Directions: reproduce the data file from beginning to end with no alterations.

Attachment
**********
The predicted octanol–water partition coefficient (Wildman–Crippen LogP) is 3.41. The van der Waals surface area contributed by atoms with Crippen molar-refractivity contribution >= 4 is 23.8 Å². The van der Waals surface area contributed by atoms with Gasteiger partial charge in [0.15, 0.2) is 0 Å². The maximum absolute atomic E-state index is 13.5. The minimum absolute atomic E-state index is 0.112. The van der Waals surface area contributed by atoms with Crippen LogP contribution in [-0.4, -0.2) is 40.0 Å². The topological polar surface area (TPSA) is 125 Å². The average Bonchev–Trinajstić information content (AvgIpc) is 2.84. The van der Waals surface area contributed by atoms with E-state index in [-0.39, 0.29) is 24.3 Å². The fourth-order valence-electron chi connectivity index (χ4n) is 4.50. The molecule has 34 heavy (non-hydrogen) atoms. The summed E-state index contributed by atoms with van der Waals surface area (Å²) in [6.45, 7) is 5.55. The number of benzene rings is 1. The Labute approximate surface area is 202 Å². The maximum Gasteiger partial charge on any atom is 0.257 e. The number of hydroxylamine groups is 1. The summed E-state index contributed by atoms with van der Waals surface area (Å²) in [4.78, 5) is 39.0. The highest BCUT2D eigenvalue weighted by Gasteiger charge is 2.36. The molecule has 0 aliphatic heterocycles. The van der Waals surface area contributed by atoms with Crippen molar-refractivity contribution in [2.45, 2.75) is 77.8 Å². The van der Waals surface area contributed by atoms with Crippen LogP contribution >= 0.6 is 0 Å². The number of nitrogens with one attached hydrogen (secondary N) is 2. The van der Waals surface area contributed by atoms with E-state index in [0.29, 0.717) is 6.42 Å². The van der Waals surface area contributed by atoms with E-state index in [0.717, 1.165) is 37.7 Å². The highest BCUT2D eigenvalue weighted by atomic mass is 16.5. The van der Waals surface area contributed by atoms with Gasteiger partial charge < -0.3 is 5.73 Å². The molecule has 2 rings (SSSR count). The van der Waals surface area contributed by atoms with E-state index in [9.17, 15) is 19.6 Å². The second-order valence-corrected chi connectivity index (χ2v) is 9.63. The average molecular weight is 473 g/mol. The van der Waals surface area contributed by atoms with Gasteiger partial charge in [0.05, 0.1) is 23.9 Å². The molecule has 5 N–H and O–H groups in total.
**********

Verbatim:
The predicted octanol–water partition coefficient (Wildman–Crippen LogP) is 3.41. The van der Waals surface area contributed by atoms with Crippen molar-refractivity contribution >= 4 is 23.8 Å². The van der Waals surface area contributed by atoms with Gasteiger partial charge in [0.15, 0.2) is 0 Å². The maximum absolute atomic E-state index is 13.5. The minimum absolute atomic E-state index is 0.112. The van der Waals surface area contributed by atoms with Crippen LogP contribution in [-0.4, -0.2) is 40.0 Å². The topological polar surface area (TPSA) is 125 Å². The average Bonchev–Trinajstić information content (AvgIpc) is 2.84. The van der Waals surface area contributed by atoms with E-state index in [-0.39, 0.29) is 24.3 Å². The fourth-order valence-electron chi connectivity index (χ4n) is 4.50. The molecule has 34 heavy (non-hydrogen) atoms. The summed E-state index contributed by atoms with van der Waals surface area (Å²) in [6.45, 7) is 5.55. The number of benzene rings is 1. The Labute approximate surface area is 202 Å². The maximum Gasteiger partial charge on any atom is 0.257 e. The number of hydroxylamine groups is 1. The summed E-state index contributed by atoms with van der Waals surface area (Å²) in [4.78, 5) is 39.0. The highest BCUT2D eigenvalue weighted by Gasteiger charge is 2.36. The molecule has 0 aliphatic heterocycles. The van der Waals surface area contributed by atoms with Crippen molar-refractivity contribution in [2.45, 2.75) is 77.8 Å². The van der Waals surface area contributed by atoms with Crippen LogP contribution >= 0.6 is 0 Å². The number of nitrogens with one attached hydrogen (secondary N) is 2. The van der Waals surface area contributed by atoms with E-state index in [0.29, 0.717) is 6.42 Å². The van der Waals surface area contributed by atoms with E-state index in [0.717, 1.165) is 37.7 Å². The highest BCUT2D eigenvalue weighted by atomic mass is 16.5. The van der Waals surface area contributed by atoms with Gasteiger partial charge < -0.3 is 5.73 Å². The molecule has 2 rings (SSSR count). The van der Waals surface area contributed by atoms with E-state index in [9.17, 15) is 19.6 Å². The second-order valence-corrected chi connectivity index (χ2v) is 9.63. The average molecular weight is 473 g/mol. The van der Waals surface area contributed by atoms with Gasteiger partial charge in [0.05, 0.1) is 23.9 Å². The molecule has 5 N–H and O–H groups in total.